Mutational activation of the K-Ras oncogene is well established as a key genetic step in the development and growth of pancreatic adenocarcinomas. However, the mechanism by which aberrant Ras signaling promotes uncontrolled pancreatic tumor cell growth remains to be fully elucidated. The recent use of primary human cells to study Ras-mediated oncogenesis provides important model cell systems to dissect this mechanism. We have used a model of telomerase-immortalized human pancreatic duct-derived cells (E6/E7/st) to study mechanisms of Ras growth transformation. First, we found that human papillomavirus E6 and E7 oncogenes, which block the function of the p53 and Rb tumor suppressors, respectively, and SV40 small t antigen were required to allow mutant K-Ras(12D) growth transformation. Second, K-Ras(12D) caused growth transformation in vitro, including enhanced growth rate and loss of density dependency for growth, anchorage independence, and invasion through reconstituted basement membrane proteins, and tumorigenic transformation in vivo. Third, we determined that the Raf, phosphatidylinositol 3-kinase (PI3K), and Ral guanine nucleotide exchange factor effector pathways were activated, although extracellular signal-regulated kinase (ERK) activity was not up-regulated persistently. Finally, pharmacologic inhibition of Raf/mitogen-activated protein kinase/ERK and PI3K signaling impaired K-Ras–induced anchorage-independent growth and invasion. In summary, our studies established, characterized, and validated E6/E7/st cells for the study of Ras-induced oncogenesis. [Cancer Res 2007;67(5):2098–106]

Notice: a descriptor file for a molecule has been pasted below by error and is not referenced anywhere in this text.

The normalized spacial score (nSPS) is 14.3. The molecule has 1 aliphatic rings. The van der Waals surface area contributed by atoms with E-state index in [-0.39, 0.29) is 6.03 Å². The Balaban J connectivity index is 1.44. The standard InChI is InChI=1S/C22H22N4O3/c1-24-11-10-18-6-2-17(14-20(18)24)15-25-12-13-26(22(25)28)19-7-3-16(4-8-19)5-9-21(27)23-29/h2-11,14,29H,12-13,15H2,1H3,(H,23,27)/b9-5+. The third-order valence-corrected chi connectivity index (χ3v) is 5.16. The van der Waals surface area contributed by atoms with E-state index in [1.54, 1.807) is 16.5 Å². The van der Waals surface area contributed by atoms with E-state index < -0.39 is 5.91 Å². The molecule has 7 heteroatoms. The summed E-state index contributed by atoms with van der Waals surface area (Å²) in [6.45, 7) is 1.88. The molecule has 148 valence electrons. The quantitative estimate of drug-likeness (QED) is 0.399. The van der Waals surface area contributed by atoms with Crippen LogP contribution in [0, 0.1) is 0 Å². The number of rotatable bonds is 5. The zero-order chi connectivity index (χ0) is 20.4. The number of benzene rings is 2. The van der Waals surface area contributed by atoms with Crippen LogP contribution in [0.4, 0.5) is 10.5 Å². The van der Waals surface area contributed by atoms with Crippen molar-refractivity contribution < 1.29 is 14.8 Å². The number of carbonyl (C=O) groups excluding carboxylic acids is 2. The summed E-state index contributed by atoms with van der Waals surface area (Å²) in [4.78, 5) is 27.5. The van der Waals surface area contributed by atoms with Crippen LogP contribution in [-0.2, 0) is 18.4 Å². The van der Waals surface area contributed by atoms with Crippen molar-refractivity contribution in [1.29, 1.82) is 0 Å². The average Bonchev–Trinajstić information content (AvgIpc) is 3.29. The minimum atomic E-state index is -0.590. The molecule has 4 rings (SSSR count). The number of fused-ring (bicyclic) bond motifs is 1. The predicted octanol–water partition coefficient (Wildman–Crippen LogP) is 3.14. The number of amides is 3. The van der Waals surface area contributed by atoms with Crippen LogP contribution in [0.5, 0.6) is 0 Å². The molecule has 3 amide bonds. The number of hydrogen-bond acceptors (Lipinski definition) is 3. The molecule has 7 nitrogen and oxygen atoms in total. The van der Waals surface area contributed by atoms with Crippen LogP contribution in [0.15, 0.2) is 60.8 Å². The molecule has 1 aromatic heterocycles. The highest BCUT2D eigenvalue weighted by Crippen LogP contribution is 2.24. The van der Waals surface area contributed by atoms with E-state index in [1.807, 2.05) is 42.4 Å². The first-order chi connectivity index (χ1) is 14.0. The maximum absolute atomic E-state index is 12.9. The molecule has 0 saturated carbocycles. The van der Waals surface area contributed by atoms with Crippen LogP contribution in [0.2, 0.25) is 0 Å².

The majority of pancreatic cancers arise from cells of ductal origin, and one of the earliest genetic events in the progression of these normal ductal epithelia to premalignant pancreatic intraepithelial neoplasia is mutation of the K-Ras oncogene (1). Mutational activation of Ras proteins is seen with high frequency (90%) in pancreatic ductal adenocarcinomas (2). Hence, there has been considerable interest in the development of Ras inhibitors for pancreatic cancer treatment (3). However, despite our knowledge of Ras regulation and signaling (4), exploiting that information for defining effective approaches for blocking aberrant Ras function has not been accomplished. This task has been complicated by the realization that the mechanisms of Ras signaling important for oncogenesis exhibit significant cell context differences and therefore may be variable for different cancer types (5). Thus, there remains a strong need for delineating the mechanisms by which mutated Ras promotes and maintains pancreatic cancer growth.

K-Ras functions as a binary switch that cycles between an active GTP-bound and inactive GDP-bound state, with active Ras binding and activating a functionally diverse spectrum of downstream effector proteins (4). K-Ras is mutated in pancreatic cancers, leading to persistent effector activation. The best-characterized effector pathway in Ras function is the Raf/mitogen-activated protein kinase (MEK)/extracellular signal-regulated kinase (ERK) cascade. However, B-Raf mutations are not commonly seen in pancreatic cancers (6), and surprisingly, up-regulated ERK activation was not seen in most pancreatic cancer cell lines or patient tumors (79). Therefore, it is likely that other effector pathways may also serve critical roles in Ras-mediated promotion of pancreatic cancer growth.